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The Tudor Society

4 March – William Bullokar and his 40-letter alphabet

On this day in history, 4th March 1609, Tudor spelling reformer and grammarian William Bullokar died at Chichester in West Sussex.

William Bullokar is known for writing the first grammar book of English, the "Pamphlet for Grammar", and for his work reforming the alphabet to improve literacy. Find out more about him and what he did in today's talk.

Link to read “Bullokar’s booke at large, for the amendment of orthographie for English speech” - https://archive.org/details/bullokarsbookeat00bull/page/n6/mode/2up

Also on this day in Tudor history, 4th March 1522, at the court of Henry VIII, the Chateau Vert pageant took place. Anne Boleyn and Mary Boleyn were two of the participants in this lavish pageant, and you can find out all about it in last year’s video:

Also on this day in history:

  • 1526 - Henry Carey, 1st Baron Hunsdon, courtier and administrator, was born. He was the only son of William Carey, courtier and favourite of Henry VIII, and his wife, Mary (née Boleyn).
  • 1584 – Death of Bernard Gilpin, reformer, theologian, Church of England clergyman and preacher. He was known as the "Apostle of the North" due to him carrying out preaching tours in Northern England. Some say he died in 1583.
  • 1590 – Execution of Christopher Bales, Catholic Priest, in Fleet Street, London. He was found guilty of treason under the “Acts against Jesuits and Seminarists” (1585).
  • 1606 – Death of Sir Edward Fitton, member of Parliament and administrator, in London. He was buried in Gawsworth Church in Cheshire. Fitton served Elizabeth I as Receiver-General for Ireland, and was involved in the plantation of Ireland.
  • 1607 – Death of George Coryate, clergyman and Latin poet, at Odcombe in Somerset. He was Rector there and died in his parsonage. He was buried in the chancel of his church. His son, Thomas, published some of George's work, Posthuma fragmenta poematum Georgii Coryati Sarisburiensis, in his own book, “Crudities”.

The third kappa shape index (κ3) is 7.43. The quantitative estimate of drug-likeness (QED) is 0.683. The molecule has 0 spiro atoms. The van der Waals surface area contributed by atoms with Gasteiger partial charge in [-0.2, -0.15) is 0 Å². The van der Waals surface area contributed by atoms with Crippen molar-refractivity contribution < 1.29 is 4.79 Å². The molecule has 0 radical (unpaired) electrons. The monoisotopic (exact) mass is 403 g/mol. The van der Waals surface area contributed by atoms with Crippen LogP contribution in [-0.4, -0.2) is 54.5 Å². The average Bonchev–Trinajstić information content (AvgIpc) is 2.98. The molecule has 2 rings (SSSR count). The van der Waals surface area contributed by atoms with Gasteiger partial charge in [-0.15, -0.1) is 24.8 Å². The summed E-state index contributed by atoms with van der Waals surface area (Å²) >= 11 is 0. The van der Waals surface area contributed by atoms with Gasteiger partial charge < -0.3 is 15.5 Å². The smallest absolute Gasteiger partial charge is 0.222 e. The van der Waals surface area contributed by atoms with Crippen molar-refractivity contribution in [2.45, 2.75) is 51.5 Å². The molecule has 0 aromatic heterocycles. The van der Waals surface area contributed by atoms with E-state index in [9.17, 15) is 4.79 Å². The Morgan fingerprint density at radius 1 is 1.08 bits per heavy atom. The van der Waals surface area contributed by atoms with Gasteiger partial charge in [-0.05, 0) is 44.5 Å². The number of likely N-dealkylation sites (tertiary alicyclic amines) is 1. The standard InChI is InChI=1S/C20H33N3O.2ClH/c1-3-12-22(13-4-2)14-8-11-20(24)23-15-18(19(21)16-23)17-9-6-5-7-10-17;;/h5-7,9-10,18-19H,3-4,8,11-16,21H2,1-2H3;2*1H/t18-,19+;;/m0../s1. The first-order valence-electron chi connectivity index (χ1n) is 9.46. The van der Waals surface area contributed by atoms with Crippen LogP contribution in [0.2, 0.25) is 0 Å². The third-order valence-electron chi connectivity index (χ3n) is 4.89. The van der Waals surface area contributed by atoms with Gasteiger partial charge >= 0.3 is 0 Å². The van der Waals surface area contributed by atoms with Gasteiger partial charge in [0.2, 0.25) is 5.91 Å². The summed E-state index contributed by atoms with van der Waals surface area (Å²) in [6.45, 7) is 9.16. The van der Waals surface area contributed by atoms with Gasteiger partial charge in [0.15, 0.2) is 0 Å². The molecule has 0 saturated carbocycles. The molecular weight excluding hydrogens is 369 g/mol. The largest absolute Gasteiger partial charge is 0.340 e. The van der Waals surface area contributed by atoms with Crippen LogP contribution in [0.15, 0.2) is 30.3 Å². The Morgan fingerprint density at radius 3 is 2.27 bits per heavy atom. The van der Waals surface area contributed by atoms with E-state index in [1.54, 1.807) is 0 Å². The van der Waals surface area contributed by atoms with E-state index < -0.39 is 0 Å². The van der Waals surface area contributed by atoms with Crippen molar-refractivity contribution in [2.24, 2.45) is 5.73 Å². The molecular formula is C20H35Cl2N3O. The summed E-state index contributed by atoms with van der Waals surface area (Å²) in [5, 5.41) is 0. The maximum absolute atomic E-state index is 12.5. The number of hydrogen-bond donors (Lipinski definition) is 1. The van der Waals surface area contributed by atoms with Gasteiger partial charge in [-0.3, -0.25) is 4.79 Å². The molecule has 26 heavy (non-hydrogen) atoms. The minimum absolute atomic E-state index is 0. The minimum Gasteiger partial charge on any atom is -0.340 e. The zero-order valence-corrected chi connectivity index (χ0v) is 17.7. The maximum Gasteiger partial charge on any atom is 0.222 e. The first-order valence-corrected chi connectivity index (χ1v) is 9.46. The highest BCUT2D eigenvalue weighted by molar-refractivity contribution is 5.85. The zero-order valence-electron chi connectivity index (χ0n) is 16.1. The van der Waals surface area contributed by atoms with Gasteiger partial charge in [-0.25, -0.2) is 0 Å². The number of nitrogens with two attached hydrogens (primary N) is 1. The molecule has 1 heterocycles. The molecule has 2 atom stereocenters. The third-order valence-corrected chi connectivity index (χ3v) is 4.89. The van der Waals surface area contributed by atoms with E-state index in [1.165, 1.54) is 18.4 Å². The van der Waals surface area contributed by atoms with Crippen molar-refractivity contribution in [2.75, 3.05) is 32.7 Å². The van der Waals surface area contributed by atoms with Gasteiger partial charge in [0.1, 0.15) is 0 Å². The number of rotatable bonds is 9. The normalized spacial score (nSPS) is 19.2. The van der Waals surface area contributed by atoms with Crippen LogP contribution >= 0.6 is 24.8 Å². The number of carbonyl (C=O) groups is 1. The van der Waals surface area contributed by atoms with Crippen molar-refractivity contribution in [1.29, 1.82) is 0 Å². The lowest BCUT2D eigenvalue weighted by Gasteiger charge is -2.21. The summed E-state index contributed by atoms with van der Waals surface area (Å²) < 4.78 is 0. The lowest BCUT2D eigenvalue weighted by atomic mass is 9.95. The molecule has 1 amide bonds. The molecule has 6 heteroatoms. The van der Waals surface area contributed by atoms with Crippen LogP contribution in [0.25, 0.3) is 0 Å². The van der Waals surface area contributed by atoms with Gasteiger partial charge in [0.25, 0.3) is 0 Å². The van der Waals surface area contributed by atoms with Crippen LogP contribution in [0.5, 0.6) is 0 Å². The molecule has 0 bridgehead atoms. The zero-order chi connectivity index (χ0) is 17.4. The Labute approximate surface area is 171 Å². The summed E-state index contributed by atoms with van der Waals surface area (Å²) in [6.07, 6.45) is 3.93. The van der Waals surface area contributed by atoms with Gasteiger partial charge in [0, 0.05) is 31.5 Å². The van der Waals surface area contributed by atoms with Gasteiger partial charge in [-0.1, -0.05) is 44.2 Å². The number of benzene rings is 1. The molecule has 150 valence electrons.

Transcript:

On this day in history, 4th March 1609, Tudor spelling reformer and grammarian William Bullokar died at Chichester in West Sussex. Bullokar is known for writing the first grammar book of English, the Pamphlet for Grammar, which was published in 1586 and which was based on William Lily’s Latin grammar.

Bullokar’s other works include the 1580 book “A Short Introduction or Guiding to Print, Write, and Reade Inglish Speech”, “The Booke at Large”, and a translation of Aesop's Fables. He also reformed the alphabet.

Let me tell you a bit more about this man...

William Bullokar was born in around 1531 and was the son of William Bullokar and Elizabeth Bowyer, of Broadwater, Sussex.

His early life is obscure, but he was working as a schoolmaster in the 1550s. In 1570, he married Elizabeth Diggons. They lived in Chichester and had four children, including John, who was a physician and lexicographer who carried in his father’s work and published a dictionary.

It was William Bullokar’s experiences teaching children to read and write, and the problems children experiences when some of the letter names had nothing to do with how the letters sounded, that inspired his work. As his biographer Vivian Salmon explains, “A major problem was that there were, in Bullokar's reckoning, at least forty distinct 'divisions of the voice' but only twenty-four letters to represent them”. So Bullokar set about reforming the alphabet, settling on a 40-letter phonetic alphabet, and preparing a complete course for teaching literacy, which included grammar. Bullokar believed that with his reform of the alphabet, a child of 5 could become literate in just 6 weeks and that foreigners would find it easier to learn English, thus increasing sales of books in English. Bullokar wrote that his reforms would bring “no small profit and credit to this our nation.”

On 3rd March 1609, Bullokar made a verbal will, naming his daughter, Agnes, as his beneficiary, and he died on 4th March 1609.
I’ll give you a link to read “Bullokar’s booke at large, for the amendment of orthographie for English speech”, which is his work on the alphabet. It is fascinating reading for anyone interested in the English language.

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4 March – William Bullokar and his 40-letter alphabet